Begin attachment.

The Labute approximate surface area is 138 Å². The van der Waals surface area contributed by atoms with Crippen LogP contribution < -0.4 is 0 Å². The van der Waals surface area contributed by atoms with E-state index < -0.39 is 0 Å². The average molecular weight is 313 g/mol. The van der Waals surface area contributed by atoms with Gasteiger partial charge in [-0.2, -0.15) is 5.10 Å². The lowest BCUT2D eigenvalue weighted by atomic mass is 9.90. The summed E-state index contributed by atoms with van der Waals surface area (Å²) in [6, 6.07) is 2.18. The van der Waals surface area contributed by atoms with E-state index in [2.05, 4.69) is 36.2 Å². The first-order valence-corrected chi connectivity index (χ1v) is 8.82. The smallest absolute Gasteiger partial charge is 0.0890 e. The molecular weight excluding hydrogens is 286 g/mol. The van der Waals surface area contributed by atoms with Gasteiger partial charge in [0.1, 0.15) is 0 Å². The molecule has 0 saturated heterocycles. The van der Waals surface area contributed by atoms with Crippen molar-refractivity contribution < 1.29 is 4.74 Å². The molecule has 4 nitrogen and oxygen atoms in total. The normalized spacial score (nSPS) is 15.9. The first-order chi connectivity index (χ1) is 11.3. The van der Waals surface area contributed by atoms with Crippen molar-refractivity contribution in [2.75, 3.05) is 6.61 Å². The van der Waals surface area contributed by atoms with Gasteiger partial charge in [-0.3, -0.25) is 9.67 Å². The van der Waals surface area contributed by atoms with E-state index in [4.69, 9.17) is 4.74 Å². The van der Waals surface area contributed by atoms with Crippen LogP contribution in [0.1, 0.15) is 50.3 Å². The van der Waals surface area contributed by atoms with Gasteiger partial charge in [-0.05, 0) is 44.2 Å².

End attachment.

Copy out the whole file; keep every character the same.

The Labute approximate surface area is 138 Å². The van der Waals surface area contributed by atoms with Crippen LogP contribution < -0.4 is 0 Å². The van der Waals surface area contributed by atoms with E-state index < -0.39 is 0 Å². The average molecular weight is 313 g/mol. The van der Waals surface area contributed by atoms with Gasteiger partial charge in [-0.2, -0.15) is 5.10 Å². The lowest BCUT2D eigenvalue weighted by atomic mass is 9.90. The summed E-state index contributed by atoms with van der Waals surface area (Å²) in [6, 6.07) is 2.18. The van der Waals surface area contributed by atoms with E-state index in [2.05, 4.69) is 36.2 Å². The first-order valence-corrected chi connectivity index (χ1v) is 8.82. The smallest absolute Gasteiger partial charge is 0.0890 e. The molecular weight excluding hydrogens is 286 g/mol. The van der Waals surface area contributed by atoms with Gasteiger partial charge in [0.1, 0.15) is 0 Å². The molecule has 0 saturated heterocycles. The van der Waals surface area contributed by atoms with Crippen molar-refractivity contribution < 1.29 is 4.74 Å². The molecule has 4 nitrogen and oxygen atoms in total. The normalized spacial score (nSPS) is 15.9. The first-order chi connectivity index (χ1) is 11.3. The van der Waals surface area contributed by atoms with Crippen molar-refractivity contribution in [2.75, 3.05) is 6.61 Å². The van der Waals surface area contributed by atoms with Gasteiger partial charge in [-0.3, -0.25) is 9.67 Å². The van der Waals surface area contributed by atoms with E-state index in [4.69, 9.17) is 4.74 Å². The van der Waals surface area contributed by atoms with Crippen LogP contribution in [0.1, 0.15) is 50.3 Å². The van der Waals surface area contributed by atoms with Gasteiger partial charge in [-0.05, 0) is 44.2 Å².